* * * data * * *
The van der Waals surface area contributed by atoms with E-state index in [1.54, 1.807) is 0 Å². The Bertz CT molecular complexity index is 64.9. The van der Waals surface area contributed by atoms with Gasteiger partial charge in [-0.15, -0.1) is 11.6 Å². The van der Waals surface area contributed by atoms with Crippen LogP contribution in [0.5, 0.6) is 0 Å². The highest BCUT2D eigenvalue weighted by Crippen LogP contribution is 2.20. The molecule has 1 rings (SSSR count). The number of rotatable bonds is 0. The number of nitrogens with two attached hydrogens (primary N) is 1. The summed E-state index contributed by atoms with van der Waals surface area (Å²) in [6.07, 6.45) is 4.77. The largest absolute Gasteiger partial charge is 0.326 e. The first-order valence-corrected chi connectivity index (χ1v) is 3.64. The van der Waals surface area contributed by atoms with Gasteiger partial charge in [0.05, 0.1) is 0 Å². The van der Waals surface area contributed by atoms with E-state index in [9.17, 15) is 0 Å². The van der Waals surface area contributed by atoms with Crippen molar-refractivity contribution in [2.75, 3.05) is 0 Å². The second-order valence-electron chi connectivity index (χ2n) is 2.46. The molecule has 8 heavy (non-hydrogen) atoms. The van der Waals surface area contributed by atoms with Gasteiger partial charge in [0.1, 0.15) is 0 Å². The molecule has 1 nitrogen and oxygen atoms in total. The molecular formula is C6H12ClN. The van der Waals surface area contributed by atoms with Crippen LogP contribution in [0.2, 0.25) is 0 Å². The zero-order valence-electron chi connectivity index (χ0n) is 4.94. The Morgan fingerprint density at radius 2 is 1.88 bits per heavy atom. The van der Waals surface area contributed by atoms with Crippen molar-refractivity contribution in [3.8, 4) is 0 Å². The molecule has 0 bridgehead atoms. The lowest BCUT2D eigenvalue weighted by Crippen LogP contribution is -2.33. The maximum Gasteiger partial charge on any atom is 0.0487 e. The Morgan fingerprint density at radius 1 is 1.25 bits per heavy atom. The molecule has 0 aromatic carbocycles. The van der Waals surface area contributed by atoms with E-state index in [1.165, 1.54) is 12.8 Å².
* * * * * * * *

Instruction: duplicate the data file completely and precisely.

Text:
The van der Waals surface area contributed by atoms with E-state index in [1.54, 1.807) is 0 Å². The Bertz CT molecular complexity index is 64.9. The van der Waals surface area contributed by atoms with Gasteiger partial charge in [-0.15, -0.1) is 11.6 Å². The van der Waals surface area contributed by atoms with Crippen LogP contribution in [0.5, 0.6) is 0 Å². The highest BCUT2D eigenvalue weighted by Crippen LogP contribution is 2.20. The molecule has 1 rings (SSSR count). The number of rotatable bonds is 0. The number of nitrogens with two attached hydrogens (primary N) is 1. The summed E-state index contributed by atoms with van der Waals surface area (Å²) in [6.07, 6.45) is 4.77. The largest absolute Gasteiger partial charge is 0.326 e. The first-order valence-corrected chi connectivity index (χ1v) is 3.64. The van der Waals surface area contributed by atoms with Gasteiger partial charge in [0.05, 0.1) is 0 Å². The van der Waals surface area contributed by atoms with E-state index in [9.17, 15) is 0 Å². The van der Waals surface area contributed by atoms with Crippen molar-refractivity contribution in [2.75, 3.05) is 0 Å². The second-order valence-electron chi connectivity index (χ2n) is 2.46. The molecule has 8 heavy (non-hydrogen) atoms. The van der Waals surface area contributed by atoms with Gasteiger partial charge in [0.1, 0.15) is 0 Å². The molecule has 1 nitrogen and oxygen atoms in total. The molecular formula is C6H12ClN. The van der Waals surface area contributed by atoms with Crippen LogP contribution in [0.2, 0.25) is 0 Å². The zero-order valence-electron chi connectivity index (χ0n) is 4.94. The Morgan fingerprint density at radius 2 is 1.88 bits per heavy atom. The van der Waals surface area contributed by atoms with Crippen molar-refractivity contribution in [3.8, 4) is 0 Å². The molecule has 0 bridgehead atoms. The lowest BCUT2D eigenvalue weighted by Crippen LogP contribution is -2.33. The maximum Gasteiger partial charge on any atom is 0.0487 e. The Morgan fingerprint density at radius 1 is 1.25 bits per heavy atom. The molecule has 0 aromatic carbocycles. The van der Waals surface area contributed by atoms with E-state index in [1.165, 1.54) is 12.8 Å².